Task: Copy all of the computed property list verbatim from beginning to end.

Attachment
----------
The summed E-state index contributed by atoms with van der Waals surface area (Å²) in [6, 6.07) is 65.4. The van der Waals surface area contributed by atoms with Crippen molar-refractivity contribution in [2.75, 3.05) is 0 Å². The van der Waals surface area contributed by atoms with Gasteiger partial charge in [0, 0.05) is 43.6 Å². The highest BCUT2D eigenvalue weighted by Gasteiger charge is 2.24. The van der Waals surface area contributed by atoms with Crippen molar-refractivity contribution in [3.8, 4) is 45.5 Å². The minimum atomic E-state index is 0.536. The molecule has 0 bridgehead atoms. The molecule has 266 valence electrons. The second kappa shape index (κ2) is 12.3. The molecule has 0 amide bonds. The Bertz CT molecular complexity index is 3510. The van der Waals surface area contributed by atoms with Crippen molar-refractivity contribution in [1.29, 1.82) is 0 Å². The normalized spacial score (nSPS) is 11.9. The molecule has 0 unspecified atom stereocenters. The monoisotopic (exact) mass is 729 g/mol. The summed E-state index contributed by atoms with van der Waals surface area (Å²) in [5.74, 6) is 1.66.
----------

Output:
The summed E-state index contributed by atoms with van der Waals surface area (Å²) in [6, 6.07) is 65.4. The van der Waals surface area contributed by atoms with Crippen molar-refractivity contribution in [2.75, 3.05) is 0 Å². The van der Waals surface area contributed by atoms with Gasteiger partial charge in [0, 0.05) is 43.6 Å². The highest BCUT2D eigenvalue weighted by Gasteiger charge is 2.24. The van der Waals surface area contributed by atoms with Crippen molar-refractivity contribution in [3.8, 4) is 45.5 Å². The minimum atomic E-state index is 0.536. The molecule has 0 bridgehead atoms. The molecule has 266 valence electrons. The second kappa shape index (κ2) is 12.3. The molecule has 0 amide bonds. The Bertz CT molecular complexity index is 3510. The van der Waals surface area contributed by atoms with Crippen molar-refractivity contribution in [1.29, 1.82) is 0 Å². The normalized spacial score (nSPS) is 11.9. The molecule has 0 unspecified atom stereocenters. The monoisotopic (exact) mass is 729 g/mol. The summed E-state index contributed by atoms with van der Waals surface area (Å²) in [5.74, 6) is 1.66.